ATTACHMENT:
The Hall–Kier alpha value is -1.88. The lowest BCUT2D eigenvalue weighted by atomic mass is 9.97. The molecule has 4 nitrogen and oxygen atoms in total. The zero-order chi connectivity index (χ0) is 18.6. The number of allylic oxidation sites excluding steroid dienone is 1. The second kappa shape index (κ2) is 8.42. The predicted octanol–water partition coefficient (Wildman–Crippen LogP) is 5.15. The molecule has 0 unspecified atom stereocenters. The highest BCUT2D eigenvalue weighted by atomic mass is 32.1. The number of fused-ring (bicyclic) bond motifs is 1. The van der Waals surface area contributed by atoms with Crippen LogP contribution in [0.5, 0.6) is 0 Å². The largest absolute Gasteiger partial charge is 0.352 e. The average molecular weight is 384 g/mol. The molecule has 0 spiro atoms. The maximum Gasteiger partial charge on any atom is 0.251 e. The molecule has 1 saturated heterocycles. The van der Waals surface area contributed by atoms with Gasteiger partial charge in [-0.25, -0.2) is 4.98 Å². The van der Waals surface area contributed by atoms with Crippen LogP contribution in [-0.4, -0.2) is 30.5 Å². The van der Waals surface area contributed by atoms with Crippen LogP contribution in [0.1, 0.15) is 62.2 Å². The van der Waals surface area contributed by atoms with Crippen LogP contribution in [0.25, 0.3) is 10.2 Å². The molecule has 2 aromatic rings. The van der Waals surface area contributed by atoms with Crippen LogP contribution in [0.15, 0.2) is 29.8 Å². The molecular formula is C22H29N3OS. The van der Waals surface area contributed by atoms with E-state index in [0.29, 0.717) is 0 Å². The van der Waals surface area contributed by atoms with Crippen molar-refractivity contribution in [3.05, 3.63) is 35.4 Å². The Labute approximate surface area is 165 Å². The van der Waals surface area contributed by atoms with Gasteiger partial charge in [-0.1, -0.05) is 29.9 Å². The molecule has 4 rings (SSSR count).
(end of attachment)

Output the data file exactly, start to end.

The Hall–Kier alpha value is -1.88. The lowest BCUT2D eigenvalue weighted by atomic mass is 9.97. The molecule has 4 nitrogen and oxygen atoms in total. The zero-order chi connectivity index (χ0) is 18.6. The number of allylic oxidation sites excluding steroid dienone is 1. The second kappa shape index (κ2) is 8.42. The predicted octanol–water partition coefficient (Wildman–Crippen LogP) is 5.15. The molecule has 0 unspecified atom stereocenters. The highest BCUT2D eigenvalue weighted by atomic mass is 32.1. The number of fused-ring (bicyclic) bond motifs is 1. The van der Waals surface area contributed by atoms with Crippen LogP contribution in [0.5, 0.6) is 0 Å². The largest absolute Gasteiger partial charge is 0.352 e. The average molecular weight is 384 g/mol. The molecule has 0 spiro atoms. The maximum Gasteiger partial charge on any atom is 0.251 e. The molecule has 1 saturated heterocycles. The van der Waals surface area contributed by atoms with Gasteiger partial charge in [-0.25, -0.2) is 4.98 Å². The van der Waals surface area contributed by atoms with Crippen LogP contribution in [-0.4, -0.2) is 30.5 Å². The van der Waals surface area contributed by atoms with Crippen LogP contribution in [0.1, 0.15) is 62.2 Å². The van der Waals surface area contributed by atoms with Crippen LogP contribution in [0.25, 0.3) is 10.2 Å². The molecule has 2 aromatic rings. The van der Waals surface area contributed by atoms with Crippen LogP contribution in [0.15, 0.2) is 29.8 Å². The molecular formula is C22H29N3OS. The van der Waals surface area contributed by atoms with E-state index in [0.29, 0.717) is 0 Å². The van der Waals surface area contributed by atoms with Crippen molar-refractivity contribution in [3.05, 3.63) is 35.4 Å². The Labute approximate surface area is 165 Å². The van der Waals surface area contributed by atoms with Gasteiger partial charge in [-0.1, -0.05) is 29.9 Å². The molecule has 4 rings (SSSR count).